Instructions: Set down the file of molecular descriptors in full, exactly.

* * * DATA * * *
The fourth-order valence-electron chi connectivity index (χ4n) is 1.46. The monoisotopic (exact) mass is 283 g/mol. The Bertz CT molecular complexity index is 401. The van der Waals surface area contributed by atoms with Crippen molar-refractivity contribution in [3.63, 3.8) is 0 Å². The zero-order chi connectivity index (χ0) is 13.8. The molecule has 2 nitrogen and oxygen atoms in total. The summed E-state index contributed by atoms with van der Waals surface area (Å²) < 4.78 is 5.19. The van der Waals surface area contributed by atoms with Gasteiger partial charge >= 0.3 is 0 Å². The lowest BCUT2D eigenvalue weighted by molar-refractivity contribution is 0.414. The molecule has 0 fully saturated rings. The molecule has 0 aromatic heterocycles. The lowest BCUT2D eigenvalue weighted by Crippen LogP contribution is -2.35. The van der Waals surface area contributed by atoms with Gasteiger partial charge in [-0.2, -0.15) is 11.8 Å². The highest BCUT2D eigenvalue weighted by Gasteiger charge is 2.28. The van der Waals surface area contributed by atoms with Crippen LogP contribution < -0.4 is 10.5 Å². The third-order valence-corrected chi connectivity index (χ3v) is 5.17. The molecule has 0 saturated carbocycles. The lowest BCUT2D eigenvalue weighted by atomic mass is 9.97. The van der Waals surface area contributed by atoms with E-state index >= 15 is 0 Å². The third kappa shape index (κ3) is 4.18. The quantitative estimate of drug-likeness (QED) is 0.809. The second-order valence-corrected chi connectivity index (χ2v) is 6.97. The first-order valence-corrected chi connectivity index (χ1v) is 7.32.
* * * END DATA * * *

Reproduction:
The fourth-order valence-electron chi connectivity index (χ4n) is 1.46. The monoisotopic (exact) mass is 283 g/mol. The Bertz CT molecular complexity index is 401. The van der Waals surface area contributed by atoms with Crippen molar-refractivity contribution in [3.63, 3.8) is 0 Å². The zero-order chi connectivity index (χ0) is 13.8. The molecule has 2 nitrogen and oxygen atoms in total. The summed E-state index contributed by atoms with van der Waals surface area (Å²) < 4.78 is 5.19. The van der Waals surface area contributed by atoms with Gasteiger partial charge >= 0.3 is 0 Å². The lowest BCUT2D eigenvalue weighted by molar-refractivity contribution is 0.414. The molecule has 0 fully saturated rings. The molecule has 0 aromatic heterocycles. The lowest BCUT2D eigenvalue weighted by Crippen LogP contribution is -2.35. The van der Waals surface area contributed by atoms with Gasteiger partial charge in [-0.2, -0.15) is 11.8 Å². The highest BCUT2D eigenvalue weighted by Gasteiger charge is 2.28. The van der Waals surface area contributed by atoms with Crippen LogP contribution < -0.4 is 10.5 Å². The third-order valence-corrected chi connectivity index (χ3v) is 5.17. The molecule has 0 saturated carbocycles. The lowest BCUT2D eigenvalue weighted by atomic mass is 9.97. The van der Waals surface area contributed by atoms with E-state index >= 15 is 0 Å². The third kappa shape index (κ3) is 4.18. The quantitative estimate of drug-likeness (QED) is 0.809. The second-order valence-corrected chi connectivity index (χ2v) is 6.97. The first-order valence-corrected chi connectivity index (χ1v) is 7.32.